But in the last decade, things suddenly began to change. Improved governance, better market-friendly policies, the decline of civil wars, as well as the establishment of democracy began to yield accelerating economic stability and growth.
In telecommunications, Africa has more people connected to a mobile network than the whole of Europe; economic growth, though not quite the 7% needed to achieve the Millennium Development Goals (MDGs) set by the World Health Organization in 2000, was relatively close at 5–6% in the last decade, according to a report by the Commission for Africa in 2010.
The February 2013 edition of the African Business newsmagazine stated that if current growth continues, by 2050 roughly 300 million Nigerians will enjoy an average income of $10,000 with a GDP of $3 trillion, similar to Germany today.
Africa's economic output has almost tripled in the last ten years; more wealth has been created in Africa in the last decade than any other time in its history, writes Evelyn Mhango, an economist in the "Fastest Billion."
The reasons for this explosive growth are manifold:
» Improved government policies have increased the scope for the private sector to grow, and have created the low-debt, low-inflation, much improved macro-conditions that have enabled this growth.
» According to Ernst & Young's (EY) African Attractiveness Survey, the strengthening of regulatory and legal systems, privatization of public enterprises and the opening up of economies to international trade have led to the quintupling of exports, record inflows of FDI and a doubling of per capita GDP.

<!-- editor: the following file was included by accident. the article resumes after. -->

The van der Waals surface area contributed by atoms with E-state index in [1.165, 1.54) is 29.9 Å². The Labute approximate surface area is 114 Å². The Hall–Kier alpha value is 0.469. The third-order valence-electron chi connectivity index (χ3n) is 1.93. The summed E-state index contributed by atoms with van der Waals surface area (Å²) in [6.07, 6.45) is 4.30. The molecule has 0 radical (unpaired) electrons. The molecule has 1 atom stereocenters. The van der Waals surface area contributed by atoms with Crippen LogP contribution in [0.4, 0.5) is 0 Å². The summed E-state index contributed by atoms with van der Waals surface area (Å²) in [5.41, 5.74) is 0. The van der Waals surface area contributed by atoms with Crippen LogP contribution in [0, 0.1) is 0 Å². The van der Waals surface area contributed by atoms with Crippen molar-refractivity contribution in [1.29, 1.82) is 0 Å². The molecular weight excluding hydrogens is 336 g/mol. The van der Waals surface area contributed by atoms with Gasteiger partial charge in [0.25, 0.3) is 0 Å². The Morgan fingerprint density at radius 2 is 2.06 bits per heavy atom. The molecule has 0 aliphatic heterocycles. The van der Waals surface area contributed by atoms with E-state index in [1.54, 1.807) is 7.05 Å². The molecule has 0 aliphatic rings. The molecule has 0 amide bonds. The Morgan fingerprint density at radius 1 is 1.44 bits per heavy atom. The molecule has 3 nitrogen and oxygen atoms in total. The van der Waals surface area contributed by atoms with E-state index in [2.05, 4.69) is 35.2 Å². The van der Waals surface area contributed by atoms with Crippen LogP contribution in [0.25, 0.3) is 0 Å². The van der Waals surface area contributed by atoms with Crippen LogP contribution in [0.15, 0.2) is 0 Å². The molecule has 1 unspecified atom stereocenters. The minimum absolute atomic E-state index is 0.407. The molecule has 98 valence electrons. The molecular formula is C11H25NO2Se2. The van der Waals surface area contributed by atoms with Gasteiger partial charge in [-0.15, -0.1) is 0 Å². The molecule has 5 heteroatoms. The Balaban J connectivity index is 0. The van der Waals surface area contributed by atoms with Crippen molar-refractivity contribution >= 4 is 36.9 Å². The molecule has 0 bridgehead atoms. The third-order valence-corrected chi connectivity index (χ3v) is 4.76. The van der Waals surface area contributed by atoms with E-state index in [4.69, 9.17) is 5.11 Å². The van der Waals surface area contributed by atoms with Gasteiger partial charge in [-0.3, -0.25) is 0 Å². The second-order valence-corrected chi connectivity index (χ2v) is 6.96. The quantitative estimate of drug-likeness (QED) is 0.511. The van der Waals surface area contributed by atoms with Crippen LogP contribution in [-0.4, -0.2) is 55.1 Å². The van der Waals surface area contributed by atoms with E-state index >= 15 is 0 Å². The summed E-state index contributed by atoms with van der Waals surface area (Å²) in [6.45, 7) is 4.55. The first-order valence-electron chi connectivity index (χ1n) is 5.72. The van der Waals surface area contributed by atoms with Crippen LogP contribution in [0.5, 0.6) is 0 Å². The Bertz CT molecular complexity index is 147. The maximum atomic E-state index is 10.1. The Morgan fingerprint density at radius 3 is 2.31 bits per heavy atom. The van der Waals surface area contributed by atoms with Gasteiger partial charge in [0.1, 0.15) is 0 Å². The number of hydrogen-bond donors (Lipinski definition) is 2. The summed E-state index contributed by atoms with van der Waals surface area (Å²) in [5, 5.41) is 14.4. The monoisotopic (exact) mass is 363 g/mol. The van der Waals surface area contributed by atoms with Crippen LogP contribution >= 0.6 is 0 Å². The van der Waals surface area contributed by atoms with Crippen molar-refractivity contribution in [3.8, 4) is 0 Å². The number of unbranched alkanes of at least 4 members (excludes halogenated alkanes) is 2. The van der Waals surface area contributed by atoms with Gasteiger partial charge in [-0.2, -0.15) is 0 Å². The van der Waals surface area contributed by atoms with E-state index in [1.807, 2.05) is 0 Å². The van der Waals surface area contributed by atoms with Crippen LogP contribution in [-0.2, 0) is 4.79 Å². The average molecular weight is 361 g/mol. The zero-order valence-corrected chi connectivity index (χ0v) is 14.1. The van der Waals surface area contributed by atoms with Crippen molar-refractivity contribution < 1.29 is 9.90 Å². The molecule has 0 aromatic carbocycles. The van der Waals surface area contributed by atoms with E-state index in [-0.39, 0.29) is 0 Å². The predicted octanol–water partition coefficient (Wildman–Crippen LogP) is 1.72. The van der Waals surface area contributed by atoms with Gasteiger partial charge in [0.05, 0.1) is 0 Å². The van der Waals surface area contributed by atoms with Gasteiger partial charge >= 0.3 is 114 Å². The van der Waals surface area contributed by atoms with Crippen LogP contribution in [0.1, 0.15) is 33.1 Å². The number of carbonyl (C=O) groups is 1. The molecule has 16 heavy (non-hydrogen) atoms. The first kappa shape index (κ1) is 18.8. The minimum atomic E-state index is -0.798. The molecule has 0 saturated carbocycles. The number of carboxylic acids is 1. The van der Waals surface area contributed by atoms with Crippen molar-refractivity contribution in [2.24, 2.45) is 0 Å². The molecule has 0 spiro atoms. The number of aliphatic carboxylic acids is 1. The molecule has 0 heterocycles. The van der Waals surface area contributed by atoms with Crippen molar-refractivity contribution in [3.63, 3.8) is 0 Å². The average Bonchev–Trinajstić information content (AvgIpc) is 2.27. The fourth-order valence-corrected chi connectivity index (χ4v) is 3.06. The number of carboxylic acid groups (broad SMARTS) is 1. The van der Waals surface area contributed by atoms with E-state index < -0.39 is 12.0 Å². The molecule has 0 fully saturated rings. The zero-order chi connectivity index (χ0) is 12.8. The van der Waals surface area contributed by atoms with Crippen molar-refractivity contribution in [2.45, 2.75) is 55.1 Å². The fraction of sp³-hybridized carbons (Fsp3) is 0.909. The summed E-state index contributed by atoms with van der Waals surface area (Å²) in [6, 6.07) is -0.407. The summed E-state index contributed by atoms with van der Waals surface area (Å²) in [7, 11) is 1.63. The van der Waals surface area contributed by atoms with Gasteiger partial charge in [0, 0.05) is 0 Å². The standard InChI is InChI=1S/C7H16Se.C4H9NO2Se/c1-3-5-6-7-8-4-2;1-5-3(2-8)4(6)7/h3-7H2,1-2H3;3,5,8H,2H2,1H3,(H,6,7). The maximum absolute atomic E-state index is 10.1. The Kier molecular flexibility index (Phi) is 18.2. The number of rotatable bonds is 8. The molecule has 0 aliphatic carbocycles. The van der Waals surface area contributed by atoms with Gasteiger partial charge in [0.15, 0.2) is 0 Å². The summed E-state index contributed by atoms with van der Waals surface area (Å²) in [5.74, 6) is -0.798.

» Increased democracy and the sharp decline of civil wars.
» David Mataen's book, Africa, the Ultimate Frontier Market, lists eight megatrends that have driven Africa's current and future economic realities: population growth and demographic shifts; cultural revolutions; rapid urbanization; commercialization of essential services such as healthcare; deregulation and liberalization; growth of credit; capital market development; and consolidation and evolution of intra-African markets.
» The recent debt relief through the IMF/World Bank Highly Indebted Poor Countries Initiative (HIPC) have enabled African countries to divert much-needed funds earmarked for debt repayments into health, education and infrastructure.
According to TIME magazine (December 3, 2012), business increasingly dominates foreign investment in Africa. Investment first outpaced aid in 2006, and now doubles it. This growth was, contrary to popular belief, spread across various sectors.